Hormone therapy shows benefits in treatment of childhood epilepsy

Posted Apr 25 2014 in Epilepsy in children

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A new clinical study has underlined the potential benefits of adrenocorticotropic hormone therapy (ACTH) in the treatment of epileptic spasms among young patients.

The research from Osaka Medical College aimed to assess the effect of ACTH treatment for late-onset spasms (LOS) – defined as epileptic spasms that begin after the first year of life – among 22 patients.

Typically, the prognosis for LOS patients tends to be poor, with no standardised treatment strategy having been established for this demographic. As such, 14 boys and eight girls were enrolled in the trial to determine whether ACTH could offer short or long-term benefits.

Age at onset of LOS and at the start of ACTH therapy ranged from 12 to 94 months and from 12.5 to 116 months, respectively. Clinical differences between responders and nonresponders were then assessed, with results published in the Seizure journal.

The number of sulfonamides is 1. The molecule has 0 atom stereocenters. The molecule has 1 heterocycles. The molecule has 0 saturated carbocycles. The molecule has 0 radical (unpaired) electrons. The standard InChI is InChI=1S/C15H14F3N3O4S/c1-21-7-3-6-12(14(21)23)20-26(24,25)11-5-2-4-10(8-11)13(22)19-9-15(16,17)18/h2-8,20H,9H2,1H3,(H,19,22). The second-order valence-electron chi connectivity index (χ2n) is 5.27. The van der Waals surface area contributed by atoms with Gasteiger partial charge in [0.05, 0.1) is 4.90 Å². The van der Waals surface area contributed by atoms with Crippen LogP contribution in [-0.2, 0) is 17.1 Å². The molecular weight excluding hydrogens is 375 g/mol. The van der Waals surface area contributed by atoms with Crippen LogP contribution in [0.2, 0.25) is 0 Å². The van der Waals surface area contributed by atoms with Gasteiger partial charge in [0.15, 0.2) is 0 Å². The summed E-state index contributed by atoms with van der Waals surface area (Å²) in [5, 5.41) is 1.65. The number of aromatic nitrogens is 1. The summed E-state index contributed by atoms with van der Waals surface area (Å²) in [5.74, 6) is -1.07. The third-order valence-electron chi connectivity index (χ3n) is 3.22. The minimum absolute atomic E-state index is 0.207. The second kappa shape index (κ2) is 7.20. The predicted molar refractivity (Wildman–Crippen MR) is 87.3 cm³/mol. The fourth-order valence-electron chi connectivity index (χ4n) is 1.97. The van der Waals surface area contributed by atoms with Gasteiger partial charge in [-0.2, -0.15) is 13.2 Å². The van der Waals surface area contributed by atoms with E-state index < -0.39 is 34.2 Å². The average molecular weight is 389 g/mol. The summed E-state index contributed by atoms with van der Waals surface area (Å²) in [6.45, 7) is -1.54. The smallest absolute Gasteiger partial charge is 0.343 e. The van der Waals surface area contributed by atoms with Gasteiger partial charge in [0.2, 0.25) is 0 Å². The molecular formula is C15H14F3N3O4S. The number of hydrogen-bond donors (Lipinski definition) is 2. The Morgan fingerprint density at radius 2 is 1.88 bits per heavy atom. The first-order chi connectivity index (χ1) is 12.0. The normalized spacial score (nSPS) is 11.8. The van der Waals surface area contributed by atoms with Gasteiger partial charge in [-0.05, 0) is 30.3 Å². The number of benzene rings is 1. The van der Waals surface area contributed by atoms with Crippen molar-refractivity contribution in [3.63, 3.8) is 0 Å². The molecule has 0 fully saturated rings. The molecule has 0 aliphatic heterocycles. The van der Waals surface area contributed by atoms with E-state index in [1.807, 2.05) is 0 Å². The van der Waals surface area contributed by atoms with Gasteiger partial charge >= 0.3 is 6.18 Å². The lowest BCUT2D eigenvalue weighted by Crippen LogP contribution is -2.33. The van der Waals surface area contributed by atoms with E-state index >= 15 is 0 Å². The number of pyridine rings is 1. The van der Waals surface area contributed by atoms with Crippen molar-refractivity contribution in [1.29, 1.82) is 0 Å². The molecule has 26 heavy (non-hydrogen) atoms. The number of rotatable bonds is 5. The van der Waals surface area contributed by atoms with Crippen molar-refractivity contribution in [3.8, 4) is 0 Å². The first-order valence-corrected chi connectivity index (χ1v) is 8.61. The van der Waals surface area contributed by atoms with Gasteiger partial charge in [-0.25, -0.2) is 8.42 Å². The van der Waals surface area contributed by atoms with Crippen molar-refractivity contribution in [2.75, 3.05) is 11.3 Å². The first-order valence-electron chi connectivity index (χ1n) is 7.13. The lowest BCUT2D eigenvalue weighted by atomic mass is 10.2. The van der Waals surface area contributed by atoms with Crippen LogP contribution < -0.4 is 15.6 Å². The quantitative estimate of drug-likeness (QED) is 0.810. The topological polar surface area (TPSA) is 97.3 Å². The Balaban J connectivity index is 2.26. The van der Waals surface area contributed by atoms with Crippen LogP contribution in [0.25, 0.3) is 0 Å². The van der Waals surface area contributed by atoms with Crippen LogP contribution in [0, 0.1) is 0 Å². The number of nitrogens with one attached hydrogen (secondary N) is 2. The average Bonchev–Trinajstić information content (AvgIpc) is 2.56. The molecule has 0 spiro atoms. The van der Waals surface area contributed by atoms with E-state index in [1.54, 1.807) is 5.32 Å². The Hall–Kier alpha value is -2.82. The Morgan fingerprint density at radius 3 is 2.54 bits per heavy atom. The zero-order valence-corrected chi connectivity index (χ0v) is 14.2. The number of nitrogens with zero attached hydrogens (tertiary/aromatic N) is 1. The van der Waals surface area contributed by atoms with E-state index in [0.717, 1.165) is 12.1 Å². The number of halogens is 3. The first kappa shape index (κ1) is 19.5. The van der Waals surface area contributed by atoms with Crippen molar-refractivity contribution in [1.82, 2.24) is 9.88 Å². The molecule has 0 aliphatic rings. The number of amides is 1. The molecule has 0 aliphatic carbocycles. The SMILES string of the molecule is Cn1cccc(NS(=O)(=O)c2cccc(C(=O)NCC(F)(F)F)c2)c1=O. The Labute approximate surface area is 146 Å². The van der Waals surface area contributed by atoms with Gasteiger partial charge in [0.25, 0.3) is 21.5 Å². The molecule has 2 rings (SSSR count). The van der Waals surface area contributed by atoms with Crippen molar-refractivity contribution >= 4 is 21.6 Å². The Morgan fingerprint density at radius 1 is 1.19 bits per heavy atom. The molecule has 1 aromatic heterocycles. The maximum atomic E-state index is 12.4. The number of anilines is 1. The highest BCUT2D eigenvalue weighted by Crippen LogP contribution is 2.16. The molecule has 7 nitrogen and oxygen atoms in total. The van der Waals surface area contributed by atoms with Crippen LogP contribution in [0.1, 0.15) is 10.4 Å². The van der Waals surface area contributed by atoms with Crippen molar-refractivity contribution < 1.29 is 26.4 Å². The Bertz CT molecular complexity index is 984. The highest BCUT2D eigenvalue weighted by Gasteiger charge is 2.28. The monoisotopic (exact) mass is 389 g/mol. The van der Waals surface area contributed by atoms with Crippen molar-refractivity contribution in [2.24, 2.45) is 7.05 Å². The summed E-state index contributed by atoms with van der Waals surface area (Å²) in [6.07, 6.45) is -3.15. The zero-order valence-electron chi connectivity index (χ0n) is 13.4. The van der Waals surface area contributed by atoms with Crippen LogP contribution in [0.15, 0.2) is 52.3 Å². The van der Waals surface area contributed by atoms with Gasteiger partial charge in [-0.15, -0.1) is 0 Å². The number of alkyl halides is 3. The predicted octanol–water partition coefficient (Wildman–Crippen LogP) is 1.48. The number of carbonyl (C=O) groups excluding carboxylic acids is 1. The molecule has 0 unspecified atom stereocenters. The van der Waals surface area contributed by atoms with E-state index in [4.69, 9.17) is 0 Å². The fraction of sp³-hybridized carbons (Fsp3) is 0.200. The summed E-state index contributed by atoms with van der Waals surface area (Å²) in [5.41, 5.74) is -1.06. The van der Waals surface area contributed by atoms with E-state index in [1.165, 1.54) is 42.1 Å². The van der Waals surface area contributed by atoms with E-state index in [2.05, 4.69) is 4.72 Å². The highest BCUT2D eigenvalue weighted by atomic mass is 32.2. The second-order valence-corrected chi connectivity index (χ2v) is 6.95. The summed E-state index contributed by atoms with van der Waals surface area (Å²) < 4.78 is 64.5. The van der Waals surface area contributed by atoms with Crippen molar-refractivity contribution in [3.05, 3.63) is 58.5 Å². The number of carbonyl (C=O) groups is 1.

It was revealed that 41 per cent of the 22 patients showed cessation of epileptic spasms within three months of starting ACTH treatment, with spasms ceasing in four of these nine patients for more than one year.

Moreover, it was revealed that the age at onset of LOS was significantly associated with short-term seizure cessation. Patients who achieved short-term cessation of seizures received ACTH therapy within six months from the onset of LOS.

The researchers concluded: “ACTH therapy is a potentially effective treatment when started within six months from the onset of LOS. A younger age at onset of LOS is associated with a favourable outcome.”

Around one in 240 children under 16 in the UK has epilepsy. People who are affected by the condition generally experience their first symptoms while they are still children, though it can also develop later in life.

About 70 per cent of people with epilepsy have their seizures controlled with some form of anti-epileptic drug, although these are not effective for everybody, meaning there is high demand for new therapy options to be developed.

Posted by Anne Brown

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